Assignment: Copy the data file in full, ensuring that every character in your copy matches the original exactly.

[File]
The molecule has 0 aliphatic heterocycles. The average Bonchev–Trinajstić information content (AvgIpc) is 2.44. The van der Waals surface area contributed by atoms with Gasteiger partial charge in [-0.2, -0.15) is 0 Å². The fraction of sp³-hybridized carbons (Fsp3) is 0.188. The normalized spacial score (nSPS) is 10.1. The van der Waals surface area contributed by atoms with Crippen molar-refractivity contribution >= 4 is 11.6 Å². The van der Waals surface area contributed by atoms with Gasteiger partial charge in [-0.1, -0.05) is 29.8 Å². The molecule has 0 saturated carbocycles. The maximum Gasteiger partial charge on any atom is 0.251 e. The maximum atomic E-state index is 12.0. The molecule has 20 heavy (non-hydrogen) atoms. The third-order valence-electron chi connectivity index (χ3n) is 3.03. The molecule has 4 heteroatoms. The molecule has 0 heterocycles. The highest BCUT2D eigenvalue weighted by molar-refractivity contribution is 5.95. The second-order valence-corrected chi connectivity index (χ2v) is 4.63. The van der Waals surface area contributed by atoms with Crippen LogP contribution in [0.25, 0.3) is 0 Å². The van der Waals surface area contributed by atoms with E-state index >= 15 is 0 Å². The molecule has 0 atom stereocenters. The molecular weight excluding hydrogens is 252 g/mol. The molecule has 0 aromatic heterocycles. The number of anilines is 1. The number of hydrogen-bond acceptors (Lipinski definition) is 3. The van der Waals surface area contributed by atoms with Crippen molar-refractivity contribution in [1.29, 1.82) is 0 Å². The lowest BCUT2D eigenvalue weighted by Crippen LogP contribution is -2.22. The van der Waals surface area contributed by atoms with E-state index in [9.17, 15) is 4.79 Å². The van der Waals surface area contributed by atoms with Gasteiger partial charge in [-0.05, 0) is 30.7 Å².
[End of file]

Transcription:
The molecule has 0 aliphatic heterocycles. The average Bonchev–Trinajstić information content (AvgIpc) is 2.44. The van der Waals surface area contributed by atoms with Gasteiger partial charge in [-0.2, -0.15) is 0 Å². The fraction of sp³-hybridized carbons (Fsp3) is 0.188. The normalized spacial score (nSPS) is 10.1. The van der Waals surface area contributed by atoms with Crippen molar-refractivity contribution >= 4 is 11.6 Å². The van der Waals surface area contributed by atoms with Gasteiger partial charge in [-0.1, -0.05) is 29.8 Å². The molecule has 0 saturated carbocycles. The maximum Gasteiger partial charge on any atom is 0.251 e. The maximum atomic E-state index is 12.0. The molecule has 20 heavy (non-hydrogen) atoms. The third-order valence-electron chi connectivity index (χ3n) is 3.03. The molecule has 4 heteroatoms. The molecule has 0 heterocycles. The highest BCUT2D eigenvalue weighted by molar-refractivity contribution is 5.95. The second-order valence-corrected chi connectivity index (χ2v) is 4.63. The van der Waals surface area contributed by atoms with Crippen LogP contribution in [0.25, 0.3) is 0 Å². The van der Waals surface area contributed by atoms with E-state index >= 15 is 0 Å². The molecule has 0 atom stereocenters. The molecular weight excluding hydrogens is 252 g/mol. The molecule has 0 aromatic heterocycles. The number of anilines is 1. The number of hydrogen-bond acceptors (Lipinski definition) is 3. The van der Waals surface area contributed by atoms with Crippen molar-refractivity contribution in [1.29, 1.82) is 0 Å². The lowest BCUT2D eigenvalue weighted by Crippen LogP contribution is -2.22. The van der Waals surface area contributed by atoms with E-state index in [9.17, 15) is 4.79 Å². The van der Waals surface area contributed by atoms with Gasteiger partial charge in [-0.05, 0) is 30.7 Å².